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What Evidence is Admissible in a Contract Dispute?

William B. Hanley June 24, 2021

We’ve all heard the saying “the best-laid plans of mice and men,” and that certainly applies when it comes to business agreements and contracts. Partners may start out thinking they have a mutually beneficial pact with clear-cut goals and responsibilities, only to find later that their “meeting of the minds” wasn’t as clear-cut as they thought. Disputes can arise, and one party may feel harmed more than the other. Afterward, legal battles ensue.

If you’re facing a dispute and considering legal action, or the other party is considering taking you to court, you no doubt want to know what you can expect to face. What kind of evidence is needed to win a contract dispute battle? What are your odds of prevailing?

William B. Hanley, Attorney at Law has forty years of experience in handling contract disputes for clients in Irvine, California, and throughout the counties of Orange, Los Angeles, and San Diego. He will meet with you, discuss the circumstances of your business dispute, and present your options, including the requirements and challenges of a lawsuit.

The Nature of Contracts

Contracts can be in writing, agreed to orally, or even created through the repeated actions of two parties, which is called an implied contract. Regardless of its form, a contract generally must have five elements to be valid:

  • An offer

  • Acceptance

  • Consideration

  • Mutuality of obligation

  • Competency and capacity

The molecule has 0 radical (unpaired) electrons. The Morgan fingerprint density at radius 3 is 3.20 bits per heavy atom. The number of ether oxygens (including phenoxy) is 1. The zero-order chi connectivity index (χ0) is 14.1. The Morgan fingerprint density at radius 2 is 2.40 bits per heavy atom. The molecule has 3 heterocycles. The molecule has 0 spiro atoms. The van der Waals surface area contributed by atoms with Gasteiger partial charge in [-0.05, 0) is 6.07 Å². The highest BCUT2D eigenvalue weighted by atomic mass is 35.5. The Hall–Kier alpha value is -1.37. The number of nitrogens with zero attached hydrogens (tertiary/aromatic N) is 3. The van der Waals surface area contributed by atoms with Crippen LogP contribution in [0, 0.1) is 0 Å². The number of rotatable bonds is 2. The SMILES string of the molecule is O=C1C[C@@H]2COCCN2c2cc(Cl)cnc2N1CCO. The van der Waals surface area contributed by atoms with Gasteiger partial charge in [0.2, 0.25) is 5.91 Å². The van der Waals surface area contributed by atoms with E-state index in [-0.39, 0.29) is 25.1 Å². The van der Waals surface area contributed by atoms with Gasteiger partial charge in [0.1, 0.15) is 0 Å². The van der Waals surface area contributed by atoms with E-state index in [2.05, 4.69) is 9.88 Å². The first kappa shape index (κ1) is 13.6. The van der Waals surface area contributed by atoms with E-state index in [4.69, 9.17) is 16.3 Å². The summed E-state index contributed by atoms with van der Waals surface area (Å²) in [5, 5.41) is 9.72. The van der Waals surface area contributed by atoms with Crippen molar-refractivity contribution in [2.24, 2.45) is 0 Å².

Business A needs 200 drones supplied each week and calls on Business B to supply them. When B agrees, you have both the offer and acceptance. Then consideration becomes a factor. Business A promises to pay Business B a certain number of dollars for the drones. The mutuality of obligation means A must pay B for the drones upon delivery or within a set amount of time, while B must supply the drones. Finally, both the principals of A and B must be 18 years of age or older and of sound mind and not under the influence of any substances when the agreement is reached.

Given the above, you can sense that a written contract is going to be much easier to prove legitimate in court. An oral or implied contract will depend upon what each party says and remembers — which can be much harder to prove.

Common Contract Disputes

The most common type of contract dispute is a breach of contract. In the above example, if Business B doesn’t deliver the drones on time, or if Business A refuses to pay for them when they are delivered on time, there is a harmed party and a breach of contract. Other forms of contract disputes, which are often just variations of a breach, include:

Commercial Leases

This can involve nonpayment or partial payment of rents, or an unlawful detainer, which is a demand for up to 12 months in rent if the lessee wants to end the arrangement.

Non-Compete Agreements 

Employers may demand that their employees sign an agreement not to compete for a specified amount of time after leaving the company, but these are difficult to enforce in California.

Sale of Goods Contracts

Business A agrees to sell a certain quantity of merchandise to Business B but fails to do so, or Business B fails to pay, similar to our example above.

Non-Disclosure Agreements (NDAs) 

These agreements are used to protect trade secrets and other sensitive information. For instance, in our example, Business A is using the drones for a proprietary purpose that it doesn’t want others to find out about, so it gets Business B to sign an NDA.

Company Contracts

You sign up for web hosting with a company in that business. This is a company contract. If the hosting company reneges on its promises, that can be a breach.

Material Breaches

These are generally outright refusals to follow the terms of the contractual agreement, such as if Business B in our example just refuses to supply the drones.